Book Review: Passage by Indie Gantz

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Title: Passage
Series: The Akasha Series #1
Author: Indie Gantz
Publication Date: March 2018
Genres: Science Fiction, Young Adult

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Purchase Links:
Barnes & Noble // Amazon // Indiebound

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Passage
The Akasha Series #1
Indie Gantz
Cromulent Press, March 2018
ISBN
Trade Paperback

From the author—

On day one, Charlie Damuzi and her mute twin brother Tirigan are blissfully unaware of the dangerous world they live in. They may be aliens living on Earth after the extinction of humans, but to Charlie, life is pretty mundane.

On day two, the Damuzi family is ripped apart by a family secret that forces the twins to flee the only home they’ve ever known.

Determined to find a way to reunite their family, Charlie and Tirigan travel to uncharted territory in search of their salvation.

But that’s just Charlie’s side of the story.

In the future, forty days from when we first meet the Damuzi twins, Tirigan is on the move. His destination is unknown, as are the people he’s surrounded himself with, but his mission is still the same. Keep his sister safe and reunite their family.

However, as Tirigan attempts to navigate the complex bonds he’s formed with his companions, he’s forced to confront the one thing in life he has yet to fully understand.

Himself.

Family. Deception. Power. Destruction.

It all begins on day one.

There are elements in this story that set it apart from many other science fiction tales, not least of which is the premise that Earth is now populated by aliens, long after humans as we know them have gone extinct. That alone gives the reader the promise that the two principals, Charlie and Tirigan, are going to be very different beings than what we’re accustomed to and so they are but…they’re also quite familiar. This brother and sister are really appealing and it’s very easy to forget that they are, indeed, aliens.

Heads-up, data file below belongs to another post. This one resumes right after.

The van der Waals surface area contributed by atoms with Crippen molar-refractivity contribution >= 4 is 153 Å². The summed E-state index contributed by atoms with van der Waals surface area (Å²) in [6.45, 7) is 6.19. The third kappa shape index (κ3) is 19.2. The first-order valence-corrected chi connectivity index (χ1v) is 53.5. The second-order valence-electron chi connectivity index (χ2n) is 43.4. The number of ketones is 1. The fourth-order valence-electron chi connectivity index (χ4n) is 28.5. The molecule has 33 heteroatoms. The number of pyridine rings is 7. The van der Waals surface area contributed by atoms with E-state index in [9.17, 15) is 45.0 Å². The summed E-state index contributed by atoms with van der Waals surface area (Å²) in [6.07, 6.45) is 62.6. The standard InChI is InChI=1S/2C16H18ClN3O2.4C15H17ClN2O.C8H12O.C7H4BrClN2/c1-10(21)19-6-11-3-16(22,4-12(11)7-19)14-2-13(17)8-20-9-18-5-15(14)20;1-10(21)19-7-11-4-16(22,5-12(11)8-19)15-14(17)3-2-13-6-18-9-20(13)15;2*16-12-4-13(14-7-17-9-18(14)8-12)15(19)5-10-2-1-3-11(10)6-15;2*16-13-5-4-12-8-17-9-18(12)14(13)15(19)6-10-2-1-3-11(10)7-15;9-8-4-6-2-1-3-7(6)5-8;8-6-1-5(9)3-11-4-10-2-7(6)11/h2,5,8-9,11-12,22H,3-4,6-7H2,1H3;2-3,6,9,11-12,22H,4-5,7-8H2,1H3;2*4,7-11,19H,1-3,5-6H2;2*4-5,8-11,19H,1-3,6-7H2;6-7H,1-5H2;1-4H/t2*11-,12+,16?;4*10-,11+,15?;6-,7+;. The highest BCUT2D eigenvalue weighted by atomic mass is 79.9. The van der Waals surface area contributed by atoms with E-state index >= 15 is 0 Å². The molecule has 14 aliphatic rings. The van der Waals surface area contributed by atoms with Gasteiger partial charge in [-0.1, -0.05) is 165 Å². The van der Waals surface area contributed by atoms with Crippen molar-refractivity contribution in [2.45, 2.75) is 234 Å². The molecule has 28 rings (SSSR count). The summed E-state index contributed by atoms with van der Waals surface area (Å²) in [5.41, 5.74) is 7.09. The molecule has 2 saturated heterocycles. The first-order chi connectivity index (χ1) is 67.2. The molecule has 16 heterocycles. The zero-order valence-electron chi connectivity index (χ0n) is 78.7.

These fraternal twins have the bond that we see between twins now but they take it further. Tirigan is essentially mute but that doesn’t hurt his connection to Charlie because they can communicate telepathically. The two live a comfortable existence until everything is suddenly turned topsyturvy and they are forced to leave it all behind.

Another compelling facet of this book is the author’s use of flash forwards, told by Tirigan. That can often be confusing and disruptive but Ms. Gantz handles it well and the future episodes allowed me to feel an even stronger rapport with Tirigan. In fact, they helped to round out the worldbuilding that is so critical to any science fiction story.

On the whole, I thoroughly enjoyed Passage and, while much of the book is taken up by the setup and worldbuilding, I was still engaged by Charlie’s and Tirigan’s adventures and I’m anticipating even better things to come next year in the second book, Kindred.

Reviewed by Lelia Taylor, September 2018.

About the Author

Indie Gantz grew up in Northern Virginia and received her Psychology degree at George Mason University. Despite her passion and curiosity for the human mind, Indie left her chosen field of study to finally give voice to the many imagined minds she has created.

Indie lives with her family in North Carolina. She spends her days drinking tea and clacking keys.

Author Links: